Squirrel Money has officially launched what it's describing as the country's "first true peer-to-peer (P2P) lending service".
Squirrel Money, which has been planning entry into the P2P market for some time, says it will connect "real lenders with real borrowers in a way New Zealand hasn’t seen before".
Managing Director John Bolton says he’s "excited to introduce an authentic P2P service". See earlier articles on P2P lending here.
“Other offerings are really just marketing campaigns for the very banks we’re disrupting. Squirrel Money is about connecting borrowers with real lenders, not banks or finance houses. The benefits for both are obvious.
“Lenders have more security, more control and for first-time lenders, it’s a great introduction to the market.
“For borrowers we can offer sharper interest rates and an online model that makes the whole process easier and more straightforward than ever before.” Borrowing rates are determined by an auction-style bidding process. The more investors that join an auction, the lower the rates on offer, and vice versa. Because we have a flat fee structure re-turns aren’t eaten up by hidden costs and percentages,” says Bolton.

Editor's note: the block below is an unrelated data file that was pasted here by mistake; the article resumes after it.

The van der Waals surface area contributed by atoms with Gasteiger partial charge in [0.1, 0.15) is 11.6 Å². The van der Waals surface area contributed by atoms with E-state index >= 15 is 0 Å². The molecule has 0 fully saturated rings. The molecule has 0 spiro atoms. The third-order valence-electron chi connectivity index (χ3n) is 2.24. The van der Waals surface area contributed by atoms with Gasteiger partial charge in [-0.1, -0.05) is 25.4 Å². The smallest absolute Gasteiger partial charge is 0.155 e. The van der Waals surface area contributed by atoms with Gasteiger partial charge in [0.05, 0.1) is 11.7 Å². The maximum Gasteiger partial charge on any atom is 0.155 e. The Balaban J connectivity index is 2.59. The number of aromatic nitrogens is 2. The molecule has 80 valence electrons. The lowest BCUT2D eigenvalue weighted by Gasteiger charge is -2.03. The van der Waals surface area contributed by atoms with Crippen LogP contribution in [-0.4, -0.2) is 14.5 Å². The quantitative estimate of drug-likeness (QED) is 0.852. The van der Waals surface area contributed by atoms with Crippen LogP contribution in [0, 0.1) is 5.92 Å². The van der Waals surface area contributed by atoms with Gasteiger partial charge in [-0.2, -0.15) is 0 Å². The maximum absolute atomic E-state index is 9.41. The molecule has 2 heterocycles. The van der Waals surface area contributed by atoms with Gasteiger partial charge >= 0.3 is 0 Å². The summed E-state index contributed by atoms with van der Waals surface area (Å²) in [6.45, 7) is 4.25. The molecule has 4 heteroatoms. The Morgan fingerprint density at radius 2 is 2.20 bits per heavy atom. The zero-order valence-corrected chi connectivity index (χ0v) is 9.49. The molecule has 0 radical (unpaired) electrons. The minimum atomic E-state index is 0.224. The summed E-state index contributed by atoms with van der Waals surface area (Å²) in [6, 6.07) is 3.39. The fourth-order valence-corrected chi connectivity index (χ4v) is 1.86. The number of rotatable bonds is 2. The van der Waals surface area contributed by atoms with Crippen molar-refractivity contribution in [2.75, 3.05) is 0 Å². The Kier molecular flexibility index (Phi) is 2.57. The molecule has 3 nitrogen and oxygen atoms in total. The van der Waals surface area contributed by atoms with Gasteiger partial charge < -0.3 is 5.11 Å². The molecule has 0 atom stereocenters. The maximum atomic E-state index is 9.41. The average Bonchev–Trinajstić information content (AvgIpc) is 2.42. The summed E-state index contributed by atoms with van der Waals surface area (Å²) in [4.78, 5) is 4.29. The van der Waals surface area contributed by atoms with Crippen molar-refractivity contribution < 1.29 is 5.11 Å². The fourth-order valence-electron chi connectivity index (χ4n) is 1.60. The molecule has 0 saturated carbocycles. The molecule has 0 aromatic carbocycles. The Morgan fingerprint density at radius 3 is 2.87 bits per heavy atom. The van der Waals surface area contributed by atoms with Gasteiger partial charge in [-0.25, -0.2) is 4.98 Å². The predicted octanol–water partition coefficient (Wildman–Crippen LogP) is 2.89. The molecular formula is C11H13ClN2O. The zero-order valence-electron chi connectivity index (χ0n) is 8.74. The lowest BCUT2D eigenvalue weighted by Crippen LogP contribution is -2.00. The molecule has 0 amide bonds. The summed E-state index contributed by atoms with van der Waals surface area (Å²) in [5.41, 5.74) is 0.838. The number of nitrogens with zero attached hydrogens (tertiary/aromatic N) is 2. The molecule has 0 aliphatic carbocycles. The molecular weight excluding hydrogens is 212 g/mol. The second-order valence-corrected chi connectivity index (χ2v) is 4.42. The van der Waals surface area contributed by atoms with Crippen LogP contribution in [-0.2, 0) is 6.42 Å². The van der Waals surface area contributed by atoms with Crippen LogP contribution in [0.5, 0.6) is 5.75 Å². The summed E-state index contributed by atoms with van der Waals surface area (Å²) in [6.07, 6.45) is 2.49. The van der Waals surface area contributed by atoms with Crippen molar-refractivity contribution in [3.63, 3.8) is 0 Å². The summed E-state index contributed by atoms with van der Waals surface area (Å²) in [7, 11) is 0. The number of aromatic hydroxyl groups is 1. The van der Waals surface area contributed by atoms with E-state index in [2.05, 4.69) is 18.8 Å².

Squirrel Money charges $250 for unsecured loans and $500 for secured.
Bolton says the time is right for Squirrel Money as investors are keen to see their money work harder for them.
“Most investments are either high risk for potentially higher return, or low risk for very low return. This puts off a lot of potential investors from entering the market. Here at Squirrel Money we want to balance that risk and return and make life easier for someone to lend money and to get their money back when they need it.”
Squirrel Money’s transactions are protected by Loan Shield - a reserve fund that covers unexpected credit loss.
The software that makes Squirrel Money "so easy to use" was designed and built in New Zealand.
“We’re using our own designers and developers to build the app and that’s meant we’re able to make the changes we want, to build an app that works for New Zealanders.” says Bolton.